Not until 2014 was the first player ever to spend a majority of his career as a DH inducted into the Hall of Fame: Frank Thomas, who made 57% of his plate appearances in that capacity. Thomas's election came a full decade after Paul Molitor became the Hall’s first player to spend the plurality of his career (44%) as a DH after bouncing all around the infield. By comparison, Martinez took 72% of his plate appearances as a DH...

    A lifetime .312 hitter, Martinez was a seven-time All-Star and two-time batting champion who finished with 2,247 hits and a .933 career OPS.

    His vote total jumped 16.4 percent last year, but like Mussina he's well below the 75 percent threshold.

    He almost certainly won't get in this year. But as he creeps closer to the 10-year mark when his name will come off the ballot, it's possible to imagine a surge of support.

    2017 Induction Odds: 20-1

Curt Schilling

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    Year on Ballot: 5th

    2016 Percentage: 52.3

    Schilling edged above 50 percent in the last round of voting after getting 39.2 percent the year before. A similar jump would place him just shy of induction.

    Schilling's HOF case isn't a slam dunk statistically. His playoff numbers, however, gild the lily.

    The right-hander won three rings with the Arizona Diamondbacks and Boston Red Sox, owns an 11-2 record and 2.23 ERA in 19 career postseason starts and was named MVP of the 2001 Fall Classic.

    Add six All-Star appearances and five top-four Cy Young Award finishes and you've got a Cooperstown-worthy body of work.

    This probably isn't Schilling's year, but it looks like he's on a path to get in before his eligibility runs dry.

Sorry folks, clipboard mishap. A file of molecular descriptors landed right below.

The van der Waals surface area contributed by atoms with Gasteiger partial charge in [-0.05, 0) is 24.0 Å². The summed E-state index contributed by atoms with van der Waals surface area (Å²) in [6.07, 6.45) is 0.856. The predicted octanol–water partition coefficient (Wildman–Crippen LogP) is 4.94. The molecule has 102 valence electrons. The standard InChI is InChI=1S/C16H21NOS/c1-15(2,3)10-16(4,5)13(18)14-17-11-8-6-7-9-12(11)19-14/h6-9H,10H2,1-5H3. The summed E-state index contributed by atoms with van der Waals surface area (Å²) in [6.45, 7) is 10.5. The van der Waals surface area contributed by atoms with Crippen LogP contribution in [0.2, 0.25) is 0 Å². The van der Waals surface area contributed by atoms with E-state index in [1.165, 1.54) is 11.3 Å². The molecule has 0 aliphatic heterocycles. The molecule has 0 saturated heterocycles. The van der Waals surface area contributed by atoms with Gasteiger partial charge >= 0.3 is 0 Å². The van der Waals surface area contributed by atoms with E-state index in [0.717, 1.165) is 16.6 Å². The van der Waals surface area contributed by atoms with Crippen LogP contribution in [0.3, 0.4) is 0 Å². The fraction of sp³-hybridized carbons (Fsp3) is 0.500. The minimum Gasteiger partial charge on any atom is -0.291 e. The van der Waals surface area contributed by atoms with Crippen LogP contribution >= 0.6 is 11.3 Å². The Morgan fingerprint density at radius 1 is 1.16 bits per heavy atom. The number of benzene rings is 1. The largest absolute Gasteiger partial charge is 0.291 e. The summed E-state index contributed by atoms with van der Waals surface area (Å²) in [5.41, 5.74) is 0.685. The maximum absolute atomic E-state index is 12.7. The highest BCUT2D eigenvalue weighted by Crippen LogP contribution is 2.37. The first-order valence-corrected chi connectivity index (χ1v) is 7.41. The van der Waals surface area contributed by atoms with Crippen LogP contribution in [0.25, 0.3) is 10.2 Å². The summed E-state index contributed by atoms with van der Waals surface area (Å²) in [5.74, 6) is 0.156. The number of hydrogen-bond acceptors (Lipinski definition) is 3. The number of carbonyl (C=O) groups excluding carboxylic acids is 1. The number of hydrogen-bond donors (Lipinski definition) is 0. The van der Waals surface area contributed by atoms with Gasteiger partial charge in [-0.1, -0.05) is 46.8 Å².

2017 Induction Odds: 5-1

Roger Clemens

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    Year on Ballot: 5th

    2016 Percentage: 45.2

    On the stats alone, Clemens is a HOF shoo-in.

    A seven-time Cy Young Award winner and one-time American League MVP, Clemens ranks third on the all-time strikeout list (4,672) and ninth all time with 354 wins.

    Ties to performance-enhancing drugs sullied his legacy, however, and have thus far kept him out of Cooperstown.

    That could change now that former MLB Commissioner Bud Selig is in.

    Selig was enshrined in early December by the 16-person Today’s Game Era committee, causing some writers to rethink their position on otherwise worthy PED-connected players.

    "When Bud was put in two weeks ago, my mindset changed," BBWAA voting member Kevin Cooney said, per Yahoo Sports' Jeff Passan. "If the commissioner of the steroid era was put into the HOF by a secret committee, then I couldn’t in good faith keep those two out any longer."

    It's a solid argument, and it may explain why Clemens is sitting at 71 percent in the latest count of public ballots conducted by Ryan Thibodaux

    That number could tick down after all the ballots are counted. Even if it held, it would leave Clemens a tad short.

    It suggests, though, that anti-steroid sentiment is waning, at least against players who would have been first-ballot inductees without ties to chemical enhancement.

    Clemens falls squarely into that category. It doesn't appear 2017 will be his year, but his odds of eventually getting a bust have never been higher.

    2017 Induction Odds: 5-1

Barry Bonds

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    Year on Ballot: 5th

    2016 Percentage: 44.3

    Everything we said about Clemens is true of Bonds. He's baseball's all-time and single-season home run king. He won seven MVP Awards and eight Gold Gloves. HOF cases don't get more open-and-shut than that.

    Except, of course, when you're a suspected PED user.

    The Selig effect could give Bonds a bump. Like Clemens, Bonds is at 71 percent on Thibodaux's public-ballot count. 

    Bonds also spent 2016 as the Miami Marlins' hitting instructor. While he was fired after the season, the gig eased him out of the shadows and back onto the field. 

    He's never admitted to, let alone apologized for, PED use. He also has a longstanding adversarial relationship with the media, including the writers who hold his HOF fate in their hands.